And by the soft eco-leather covering of the central part of the dashboard, and of the side panels of the central tunnel, which echo the very soft faux leather used for coat the seats and the steering wheel.

This is also a small masterpiece of style and ergonomics, with a thin crown that facilitates gripping, three spokes in the right place and all the controls at hand. The chrome trims that embellish the dashboard, steering wheel, and air vents are excellent, and the tactile feedback of the wheels is precious, with a click that shows the high build quality of this Mazda3, to the point that it quickly flies over the rigid plastics in the lower part of the dashboard. The only shiny plastics are not black as it might seem at first sight, but they have a lower layer engraved laser that generates particular reflections based on the light.

Like outside, even inside the Mazda designers opted for the “less is more” philosophy.

Reducing the number of physical elements with which the driver must interact to a minimum: in addition to the buttons on the steering wheel and the easy physical buttons for climate management.

We find the by now classic rotor for the management of the MZD Connect system, whose interface is constituted by a large screen with a horizontal development of 8.8 inches.

Here too the attention of the designer is in obtaining a form at the service of the function: the technicians have moved the gear lever and the infotainment knob forward so that they can be operated with a more natural arm angle, and also the armrest is longer than before, to adapt to all seat positions. Among other things, the height of the armrest now corresponds to that on the door panel.

The cup holder is also positioned further forward to prevent the driver from being distracted when he has to reach or place the drink. And to reduce distraction, a sizeable head-up color display projected at the base of the windscreen allows the driver to have essential information under control without having to take his eyes off the road. And you can also see it with polarized sunglasses.

No touch screen for the infotainment display: much more practical and safe while driving the central rotor, clickable to select and confirm a choice and equipped with four physical keys for the main shortcuts and for the back function.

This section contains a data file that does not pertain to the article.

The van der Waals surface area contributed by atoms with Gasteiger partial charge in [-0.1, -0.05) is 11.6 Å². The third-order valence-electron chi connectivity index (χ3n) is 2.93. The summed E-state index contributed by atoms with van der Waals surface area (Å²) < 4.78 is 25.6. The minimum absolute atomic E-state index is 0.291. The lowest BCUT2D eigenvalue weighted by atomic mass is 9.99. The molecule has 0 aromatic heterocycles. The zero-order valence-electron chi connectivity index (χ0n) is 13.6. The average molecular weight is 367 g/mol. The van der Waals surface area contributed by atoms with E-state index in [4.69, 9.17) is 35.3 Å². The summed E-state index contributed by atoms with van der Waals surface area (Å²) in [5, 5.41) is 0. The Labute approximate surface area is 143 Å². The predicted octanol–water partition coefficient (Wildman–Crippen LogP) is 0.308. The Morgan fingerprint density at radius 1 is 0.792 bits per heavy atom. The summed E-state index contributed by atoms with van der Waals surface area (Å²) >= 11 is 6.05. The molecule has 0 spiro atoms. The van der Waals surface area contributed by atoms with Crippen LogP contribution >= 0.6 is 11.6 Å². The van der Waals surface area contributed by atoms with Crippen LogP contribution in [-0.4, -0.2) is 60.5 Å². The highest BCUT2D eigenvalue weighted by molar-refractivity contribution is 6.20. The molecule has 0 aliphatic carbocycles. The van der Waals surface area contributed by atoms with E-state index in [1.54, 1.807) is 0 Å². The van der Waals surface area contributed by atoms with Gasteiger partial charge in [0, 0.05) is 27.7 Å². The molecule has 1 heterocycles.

Not satisfied, Mazda engineers have redesigned the thickness and shape of the front uprights to reduce the surface that is obscured from view, all while maintaining a natural position for the driver. Not only that: to improve the field of view, the windscreen wipers have also been redesigned to continually change their angle of action: the result is that they manage to clean well up to the edge of the glass, close to almost up to the front pillar on the driver's side.

A curiosity I came across when I looked at the Mazda3 press kit is the attention with which the smallest details have been studied:

1. The operation of the switches, for example, was unified based on cognitive psychology research,
2. Which influenced how these buttons have been designed and designed: for maximum usability, the steering wheel controls combine the use of snap and pressure switches, and
3. The surface of each switch is cantilevered so that it is immediately identifiable by touch.

Dulcis in Fundo: the gear lever. When I said that Japanese cars never particularly liked me, I partly lied. If there is one thing that the Japanese can do well, they are the manual gearboxes. The Mazda3 6-speed is no exception: the gear lever is a small jewel of engineering and design. Engineering because it is concise and easy to operate, with well-contrasted grafts and that pleasant mechanical sensation, all with maneuverability worthy of that of the MX-5.

It almost feels like putting a knife in the butter, and it is a pleasure to use all the gears to get the best out of the naturally aspirated engine. And it's a small design jewel because the lever is beautiful to look at and ergonomic to use, easy to reach and never tiring. We see that it was designed with the sole aim of offering driving pleasure.

At the test of the nine, or driving, the Mazda3 convinces. Only, without special effects, without artifices, without too much electronics (but not too little ...). The Skyactiv-G engine is a naturally aspirated 2-liter, a solution that apparently takes us back 10-20 years when these engines were the norm, and the turbodiesels were only at the beginning of an upward flight that is starting its inexorable descent. The reference to what is old and "out of fashion" ends here. None of this 2 liters can be defined as old: it is a new concept engine, which rejects the concept of downsizing in favor of "rightsizing": the right driver for the right car (according to Mazda).